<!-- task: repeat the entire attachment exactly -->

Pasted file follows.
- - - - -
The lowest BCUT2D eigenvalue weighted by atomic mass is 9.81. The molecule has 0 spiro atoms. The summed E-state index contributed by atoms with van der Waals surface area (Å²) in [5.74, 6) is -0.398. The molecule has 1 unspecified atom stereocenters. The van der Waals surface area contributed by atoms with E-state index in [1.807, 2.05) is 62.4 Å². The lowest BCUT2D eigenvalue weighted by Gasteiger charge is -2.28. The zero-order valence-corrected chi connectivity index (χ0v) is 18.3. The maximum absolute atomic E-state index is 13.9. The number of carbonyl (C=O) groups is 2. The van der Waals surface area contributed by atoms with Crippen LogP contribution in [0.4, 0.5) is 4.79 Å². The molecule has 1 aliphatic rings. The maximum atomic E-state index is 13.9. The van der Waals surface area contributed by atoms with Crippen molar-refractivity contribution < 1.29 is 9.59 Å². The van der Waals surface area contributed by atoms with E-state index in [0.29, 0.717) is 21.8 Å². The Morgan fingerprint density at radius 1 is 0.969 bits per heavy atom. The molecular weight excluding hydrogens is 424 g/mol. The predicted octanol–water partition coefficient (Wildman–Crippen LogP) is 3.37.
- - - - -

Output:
The lowest BCUT2D eigenvalue weighted by atomic mass is 9.81. The molecule has 0 spiro atoms. The summed E-state index contributed by atoms with van der Waals surface area (Å²) in [5.74, 6) is -0.398. The molecule has 1 unspecified atom stereocenters. The van der Waals surface area contributed by atoms with E-state index in [1.807, 2.05) is 62.4 Å². The lowest BCUT2D eigenvalue weighted by Gasteiger charge is -2.28. The zero-order valence-corrected chi connectivity index (χ0v) is 18.3. The maximum absolute atomic E-state index is 13.9. The number of carbonyl (C=O) groups is 2. The van der Waals surface area contributed by atoms with Crippen LogP contribution in [0.4, 0.5) is 4.79 Å². The molecule has 1 aliphatic rings. The maximum atomic E-state index is 13.9. The van der Waals surface area contributed by atoms with Crippen molar-refractivity contribution < 1.29 is 9.59 Å². The van der Waals surface area contributed by atoms with E-state index in [0.29, 0.717) is 21.8 Å². The Morgan fingerprint density at radius 1 is 0.969 bits per heavy atom. The molecular weight excluding hydrogens is 424 g/mol. The predicted octanol–water partition coefficient (Wildman–Crippen LogP) is 3.37.